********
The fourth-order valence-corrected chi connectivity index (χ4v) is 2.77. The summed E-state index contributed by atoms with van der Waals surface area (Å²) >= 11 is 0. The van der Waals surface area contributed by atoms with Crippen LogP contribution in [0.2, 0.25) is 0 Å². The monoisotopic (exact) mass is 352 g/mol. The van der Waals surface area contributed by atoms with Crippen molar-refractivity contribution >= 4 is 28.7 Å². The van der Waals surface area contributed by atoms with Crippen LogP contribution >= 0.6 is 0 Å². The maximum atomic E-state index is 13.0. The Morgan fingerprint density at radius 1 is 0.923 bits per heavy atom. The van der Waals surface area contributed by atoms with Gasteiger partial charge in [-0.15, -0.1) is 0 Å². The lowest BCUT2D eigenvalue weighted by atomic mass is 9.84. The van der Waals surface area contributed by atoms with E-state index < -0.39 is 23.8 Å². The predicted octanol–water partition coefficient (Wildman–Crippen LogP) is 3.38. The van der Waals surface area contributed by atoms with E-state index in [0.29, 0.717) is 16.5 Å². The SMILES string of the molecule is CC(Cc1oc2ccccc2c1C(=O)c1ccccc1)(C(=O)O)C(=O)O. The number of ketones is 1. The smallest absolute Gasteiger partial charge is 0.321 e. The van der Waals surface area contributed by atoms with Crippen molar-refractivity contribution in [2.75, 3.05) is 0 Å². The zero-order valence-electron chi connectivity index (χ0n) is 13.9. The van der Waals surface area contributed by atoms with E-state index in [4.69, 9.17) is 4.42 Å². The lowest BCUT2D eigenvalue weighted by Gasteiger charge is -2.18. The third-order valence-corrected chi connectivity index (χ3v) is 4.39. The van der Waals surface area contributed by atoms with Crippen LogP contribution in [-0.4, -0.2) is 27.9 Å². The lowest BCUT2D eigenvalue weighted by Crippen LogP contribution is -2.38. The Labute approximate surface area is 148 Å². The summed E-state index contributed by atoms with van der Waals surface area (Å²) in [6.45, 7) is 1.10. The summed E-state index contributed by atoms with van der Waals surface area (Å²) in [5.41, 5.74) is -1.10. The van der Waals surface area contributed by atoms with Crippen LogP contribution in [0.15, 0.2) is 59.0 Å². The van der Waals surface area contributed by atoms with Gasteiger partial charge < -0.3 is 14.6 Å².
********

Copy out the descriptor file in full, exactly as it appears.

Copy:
The fourth-order valence-corrected chi connectivity index (χ4v) is 2.77. The summed E-state index contributed by atoms with van der Waals surface area (Å²) >= 11 is 0. The van der Waals surface area contributed by atoms with Crippen LogP contribution in [0.2, 0.25) is 0 Å². The monoisotopic (exact) mass is 352 g/mol. The van der Waals surface area contributed by atoms with Crippen molar-refractivity contribution >= 4 is 28.7 Å². The van der Waals surface area contributed by atoms with Crippen LogP contribution >= 0.6 is 0 Å². The maximum atomic E-state index is 13.0. The Morgan fingerprint density at radius 1 is 0.923 bits per heavy atom. The van der Waals surface area contributed by atoms with Gasteiger partial charge in [-0.15, -0.1) is 0 Å². The lowest BCUT2D eigenvalue weighted by atomic mass is 9.84. The van der Waals surface area contributed by atoms with E-state index < -0.39 is 23.8 Å². The predicted octanol–water partition coefficient (Wildman–Crippen LogP) is 3.38. The van der Waals surface area contributed by atoms with E-state index in [0.29, 0.717) is 16.5 Å². The SMILES string of the molecule is CC(Cc1oc2ccccc2c1C(=O)c1ccccc1)(C(=O)O)C(=O)O. The number of ketones is 1. The smallest absolute Gasteiger partial charge is 0.321 e. The van der Waals surface area contributed by atoms with Crippen molar-refractivity contribution in [2.75, 3.05) is 0 Å². The zero-order valence-electron chi connectivity index (χ0n) is 13.9. The van der Waals surface area contributed by atoms with E-state index in [4.69, 9.17) is 4.42 Å². The lowest BCUT2D eigenvalue weighted by Gasteiger charge is -2.18. The third-order valence-corrected chi connectivity index (χ3v) is 4.39. The van der Waals surface area contributed by atoms with Crippen LogP contribution in [-0.4, -0.2) is 27.9 Å². The lowest BCUT2D eigenvalue weighted by Crippen LogP contribution is -2.38. The Labute approximate surface area is 148 Å². The summed E-state index contributed by atoms with van der Waals surface area (Å²) in [6.45, 7) is 1.10. The summed E-state index contributed by atoms with van der Waals surface area (Å²) in [5.41, 5.74) is -1.10. The van der Waals surface area contributed by atoms with Crippen LogP contribution in [0.15, 0.2) is 59.0 Å². The van der Waals surface area contributed by atoms with Gasteiger partial charge < -0.3 is 14.6 Å².